The saying “fly fishing saves lives” has been spread across the angling community for a long time, but it resonates especially with those of us that have a passion for this sport. Two and half years ago, I was a completely different person than I am today and I owe a lot of that to fly fishing. Back then I was unhappy with my life and was doing some major self-reflecting. I was working and making great money, but working 60+ hours a week. I was devoting some of the best years of my life to my job. I was in a dead end relationship, living in Minnesota and never traveling or experiencing anything new. I was in a “safe” place and needed to make a major change. I needed to create an environment where I would be happy. So I broke up with my boyfriend, quit my job and decided to start a new hobby - fly fishing!
I have hunted and fished my whole life, but never fly fished before. I had been drawn to fly fishing growing up, I just never knew anyone personally that was into the sport.
I am the second oldest of seven girls in my family, that’s right - SEVEN!
My poor dad.
Since he did not have a son, he definitely honed in on my interest and passion for the outdoors. He was my go-to when I needed help learning something new. I loved the time we spent together and I am so grateful for the knowledge I acquired from him; but he has never touched a fly rod in his life! Without anyone to teach me, I did what any 24 year old would do - I Googled it!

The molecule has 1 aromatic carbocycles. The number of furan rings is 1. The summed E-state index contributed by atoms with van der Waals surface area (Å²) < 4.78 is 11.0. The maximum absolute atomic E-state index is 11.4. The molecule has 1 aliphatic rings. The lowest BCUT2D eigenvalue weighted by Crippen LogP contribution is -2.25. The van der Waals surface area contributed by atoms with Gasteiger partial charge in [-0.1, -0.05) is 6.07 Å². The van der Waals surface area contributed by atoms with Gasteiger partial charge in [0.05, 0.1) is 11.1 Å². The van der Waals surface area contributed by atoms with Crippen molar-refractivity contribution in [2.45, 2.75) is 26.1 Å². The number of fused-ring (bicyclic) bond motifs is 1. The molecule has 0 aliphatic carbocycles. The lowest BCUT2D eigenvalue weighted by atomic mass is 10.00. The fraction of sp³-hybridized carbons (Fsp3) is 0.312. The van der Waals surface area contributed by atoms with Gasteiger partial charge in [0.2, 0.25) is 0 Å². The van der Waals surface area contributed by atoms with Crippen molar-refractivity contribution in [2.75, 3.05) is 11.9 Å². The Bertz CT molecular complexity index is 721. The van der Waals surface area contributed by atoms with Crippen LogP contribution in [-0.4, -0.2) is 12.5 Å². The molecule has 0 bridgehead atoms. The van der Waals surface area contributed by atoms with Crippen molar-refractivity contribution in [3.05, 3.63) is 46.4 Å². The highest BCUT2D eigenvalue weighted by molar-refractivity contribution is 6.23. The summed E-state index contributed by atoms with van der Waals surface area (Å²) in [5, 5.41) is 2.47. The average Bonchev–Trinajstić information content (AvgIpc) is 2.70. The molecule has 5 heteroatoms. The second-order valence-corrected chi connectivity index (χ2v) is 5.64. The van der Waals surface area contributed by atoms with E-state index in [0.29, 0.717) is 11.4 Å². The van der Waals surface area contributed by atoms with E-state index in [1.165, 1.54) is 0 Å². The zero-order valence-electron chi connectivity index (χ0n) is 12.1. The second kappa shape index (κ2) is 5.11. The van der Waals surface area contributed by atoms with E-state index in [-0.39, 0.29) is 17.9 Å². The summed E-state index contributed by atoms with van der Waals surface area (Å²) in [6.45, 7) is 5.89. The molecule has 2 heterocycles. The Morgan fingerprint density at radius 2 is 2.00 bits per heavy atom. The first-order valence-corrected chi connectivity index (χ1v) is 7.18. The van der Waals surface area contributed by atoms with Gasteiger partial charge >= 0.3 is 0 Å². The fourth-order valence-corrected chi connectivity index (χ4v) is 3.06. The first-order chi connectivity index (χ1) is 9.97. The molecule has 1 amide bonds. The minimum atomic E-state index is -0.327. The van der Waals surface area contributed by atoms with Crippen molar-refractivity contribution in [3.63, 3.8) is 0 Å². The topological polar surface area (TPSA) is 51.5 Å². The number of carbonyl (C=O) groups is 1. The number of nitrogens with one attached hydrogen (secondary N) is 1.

I found a fly shop that was 45 minutes from me - Bob Mitchell’s. I signed up for all the classes they offered and purchased my first fly rod. I couldn’t wait to get it out on the water, but quickly realized it was winter in Minnesota and a harsh one at that. While waiting for spring, I learned to tie flies. I went to all the fly tying nights, learned about knots, bugs and hatches, and spent hours watching YouTube videos. I even got out casting on a snowy field.
I was baffled at how hard it was to find an angler to take me out. I had yet to meet a female angler in Minnesota. I found myself a ‘woman in a man’s world.’ They acted like my intentions for learning the sport were insincere, but that just pushed me to prove myself and show them they were wrong. It helped that I was a tomboy growing up and had had similar experiences before while hunting, restoring old houses and when I bought my first motorcycle.